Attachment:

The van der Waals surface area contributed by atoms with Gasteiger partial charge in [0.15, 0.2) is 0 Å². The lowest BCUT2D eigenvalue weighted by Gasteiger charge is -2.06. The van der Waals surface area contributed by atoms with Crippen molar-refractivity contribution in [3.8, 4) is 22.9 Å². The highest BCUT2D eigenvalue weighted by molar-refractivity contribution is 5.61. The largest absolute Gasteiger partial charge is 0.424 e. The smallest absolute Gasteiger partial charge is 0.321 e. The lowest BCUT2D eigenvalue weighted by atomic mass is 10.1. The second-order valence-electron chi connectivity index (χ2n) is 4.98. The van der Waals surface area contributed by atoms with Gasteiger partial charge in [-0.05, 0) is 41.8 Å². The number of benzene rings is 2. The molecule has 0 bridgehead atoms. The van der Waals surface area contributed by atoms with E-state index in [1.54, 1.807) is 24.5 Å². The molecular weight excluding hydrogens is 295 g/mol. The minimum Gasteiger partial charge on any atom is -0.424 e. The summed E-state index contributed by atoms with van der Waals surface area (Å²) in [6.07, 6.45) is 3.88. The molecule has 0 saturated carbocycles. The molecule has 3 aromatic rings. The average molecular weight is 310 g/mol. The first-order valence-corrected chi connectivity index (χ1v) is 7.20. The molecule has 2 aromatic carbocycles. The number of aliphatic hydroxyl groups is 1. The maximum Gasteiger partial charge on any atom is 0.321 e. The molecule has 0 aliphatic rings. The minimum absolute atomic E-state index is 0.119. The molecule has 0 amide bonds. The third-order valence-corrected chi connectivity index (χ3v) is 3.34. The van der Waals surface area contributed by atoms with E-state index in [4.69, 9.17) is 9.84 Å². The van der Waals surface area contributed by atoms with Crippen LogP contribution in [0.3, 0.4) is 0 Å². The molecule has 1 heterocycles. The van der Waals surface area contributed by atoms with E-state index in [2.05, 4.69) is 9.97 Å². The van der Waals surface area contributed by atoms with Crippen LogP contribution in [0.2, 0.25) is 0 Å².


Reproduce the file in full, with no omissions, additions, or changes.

The van der Waals surface area contributed by atoms with Gasteiger partial charge in [0.15, 0.2) is 0 Å². The lowest BCUT2D eigenvalue weighted by Gasteiger charge is -2.06. The van der Waals surface area contributed by atoms with Crippen molar-refractivity contribution in [3.8, 4) is 22.9 Å². The highest BCUT2D eigenvalue weighted by molar-refractivity contribution is 5.61. The largest absolute Gasteiger partial charge is 0.424 e. The smallest absolute Gasteiger partial charge is 0.321 e. The lowest BCUT2D eigenvalue weighted by atomic mass is 10.1. The second-order valence-electron chi connectivity index (χ2n) is 4.98. The van der Waals surface area contributed by atoms with Gasteiger partial charge in [-0.05, 0) is 41.8 Å². The number of benzene rings is 2. The molecule has 0 bridgehead atoms. The van der Waals surface area contributed by atoms with E-state index in [1.54, 1.807) is 24.5 Å². The molecular weight excluding hydrogens is 295 g/mol. The minimum Gasteiger partial charge on any atom is -0.424 e. The summed E-state index contributed by atoms with van der Waals surface area (Å²) in [6.07, 6.45) is 3.88. The molecule has 0 saturated carbocycles. The molecule has 3 aromatic rings. The average molecular weight is 310 g/mol. The first-order valence-corrected chi connectivity index (χ1v) is 7.20. The molecule has 2 aromatic carbocycles. The number of aliphatic hydroxyl groups is 1. The maximum Gasteiger partial charge on any atom is 0.321 e. The molecule has 0 aliphatic rings. The minimum absolute atomic E-state index is 0.119. The molecule has 0 amide bonds. The third-order valence-corrected chi connectivity index (χ3v) is 3.34. The van der Waals surface area contributed by atoms with E-state index in [4.69, 9.17) is 9.84 Å². The van der Waals surface area contributed by atoms with Crippen LogP contribution in [0.3, 0.4) is 0 Å². The molecule has 1 heterocycles. The van der Waals surface area contributed by atoms with E-state index in [2.05, 4.69) is 9.97 Å². The van der Waals surface area contributed by atoms with Crippen LogP contribution in [0.2, 0.25) is 0 Å².